How to turn your waves from source of frustration into a source of swavy, curvy hair pride!
About three months ago, I offered to help my best friend do something fun with her hair. As she pulled her super-thick waves out from their daily bun, she proceeded to brush her dry waves. Yes, BRUSH them! As she did this, she told me one reason she hated her hair so much: it poofs every time she brushes it. I think the look of shock on my face must have been obvious because she started giggling with a tinge of embarrassment. Of course, I wasn’t shocked that her waves poof when she brushes them. I was shocked that she was somehow amazed and distraught at this fact. I probably sputtered out something along the lines of, “Well of course it poofs — you’re brushing it! Dry, no less!”
“Well…you have to get through your hair!” she replied.
“Not like that, you don’t! You detangle it, yes…but you should’ve done that when you finished washing it and maybe with some conditioner still on it.”
“No one’s ever told me that before. I’ve just always hated my hair.”
“You mean...no one’s ever told you not to brush through your waves or anything about detangling it, deep conditioning it and so on?”
Some of you are amazed she’d gone all this time without knowing how to deal with her waves, while others of you can totally relate to her responses. Did you know that curls and coils aren’t the only hair types you need to handle with care? No matter what your hair type is, you need to be careful with it! So, what’s a wavy gal to do?
Whether you’re doing without shampoo or using one on a regular basis, you need to cleanse your waves regularly. Use a lightweight, gentle shampoo that is strong enough to get rid of any product build-up but that won’t weigh down or stretch your waves. Have a look through our top 10 shampoos and choose one that gets great reviews from fellow wavies!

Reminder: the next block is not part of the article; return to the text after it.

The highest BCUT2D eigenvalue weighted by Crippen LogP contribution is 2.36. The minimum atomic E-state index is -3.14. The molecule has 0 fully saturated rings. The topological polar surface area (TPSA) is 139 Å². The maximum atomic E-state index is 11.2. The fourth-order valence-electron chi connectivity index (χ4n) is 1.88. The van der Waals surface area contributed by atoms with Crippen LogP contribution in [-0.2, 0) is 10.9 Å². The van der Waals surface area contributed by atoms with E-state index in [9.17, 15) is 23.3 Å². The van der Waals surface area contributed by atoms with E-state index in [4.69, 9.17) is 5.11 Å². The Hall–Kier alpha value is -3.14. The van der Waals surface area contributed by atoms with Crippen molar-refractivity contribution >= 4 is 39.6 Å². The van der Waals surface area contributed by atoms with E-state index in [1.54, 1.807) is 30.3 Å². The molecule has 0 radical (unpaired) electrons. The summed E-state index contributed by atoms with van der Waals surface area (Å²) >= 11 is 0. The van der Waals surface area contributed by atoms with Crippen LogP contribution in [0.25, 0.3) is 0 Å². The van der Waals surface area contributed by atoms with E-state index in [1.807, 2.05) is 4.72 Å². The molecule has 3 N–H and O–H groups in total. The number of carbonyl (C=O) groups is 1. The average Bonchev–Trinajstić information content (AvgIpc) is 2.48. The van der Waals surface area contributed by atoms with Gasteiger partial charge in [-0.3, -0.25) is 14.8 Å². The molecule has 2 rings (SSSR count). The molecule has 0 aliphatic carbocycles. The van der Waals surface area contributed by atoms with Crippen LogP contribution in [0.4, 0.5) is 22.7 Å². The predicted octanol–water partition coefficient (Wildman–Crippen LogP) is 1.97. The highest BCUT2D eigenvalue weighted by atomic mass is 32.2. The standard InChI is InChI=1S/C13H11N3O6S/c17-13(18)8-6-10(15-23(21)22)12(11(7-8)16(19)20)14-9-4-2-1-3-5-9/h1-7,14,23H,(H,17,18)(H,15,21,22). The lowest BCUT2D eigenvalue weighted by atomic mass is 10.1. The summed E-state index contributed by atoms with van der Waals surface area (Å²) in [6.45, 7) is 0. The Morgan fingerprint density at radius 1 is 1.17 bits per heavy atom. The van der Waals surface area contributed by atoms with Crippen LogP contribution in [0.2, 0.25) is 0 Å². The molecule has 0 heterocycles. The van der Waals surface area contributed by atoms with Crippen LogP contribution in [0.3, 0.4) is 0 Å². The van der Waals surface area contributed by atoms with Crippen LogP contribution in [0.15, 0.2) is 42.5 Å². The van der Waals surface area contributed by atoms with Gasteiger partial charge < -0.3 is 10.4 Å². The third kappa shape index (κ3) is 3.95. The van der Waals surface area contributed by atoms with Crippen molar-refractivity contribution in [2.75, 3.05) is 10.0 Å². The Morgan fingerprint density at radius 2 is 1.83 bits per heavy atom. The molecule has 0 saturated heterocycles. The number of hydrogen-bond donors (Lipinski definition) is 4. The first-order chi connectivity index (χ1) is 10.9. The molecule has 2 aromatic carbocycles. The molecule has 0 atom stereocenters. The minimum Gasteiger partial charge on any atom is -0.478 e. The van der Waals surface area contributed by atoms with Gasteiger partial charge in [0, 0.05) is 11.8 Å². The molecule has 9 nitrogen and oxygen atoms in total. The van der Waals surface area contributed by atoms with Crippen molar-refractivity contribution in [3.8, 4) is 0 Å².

As with any type of curly hair, wavy hair is prone to frizz and damage when wet. To take some of the water off your hair, use a microfiber towel or hair glove rather than a terrycloth towel, which can be rough on your hair. For some suggestions, check out what Alyssa thought of some different brands!
Another option is to upcycle your old t-shirts and use them to dry your waves!
3. Brush vs. Comb
Not all brush types are disastrous for wavy hair, but you do have to be careful. Avoid paddle brushes as well as any with stiff bristles. Vented brushes are usually fine for waves, as long as you’re gentle and only using it when your hair is wet.
Alternatively, you can avoid brushes altogether and stick with a wide-toothed comb. These will work nicely when your hair is damp, but you may even be able to get away with delicately using it on dry hair as well without causing it to poof. In my experience, this depends on how wavy the hair is. I’ve seen and have combed wavy hair ranging from barely-there waves (2a) to practically a curly (2c) with wide-toothed combs on dry hair. Combing through seemed to have the least impact on the 2a and 2b hair types that weren’t overly thick, while the thick 2c, borderline 3a wavy hair I’ve dealt with didn’t handle it too well.
If you're hearing any of these tips for the first time, please take them to heart and put them into practice. Your wavy hair will stop being a source of frustration and become a source of swavy, curvy hair pride!
Have you been able to share some valuable textured hair care knowledge with a friend? How have you benefited from a friend sharing their knowledge with you?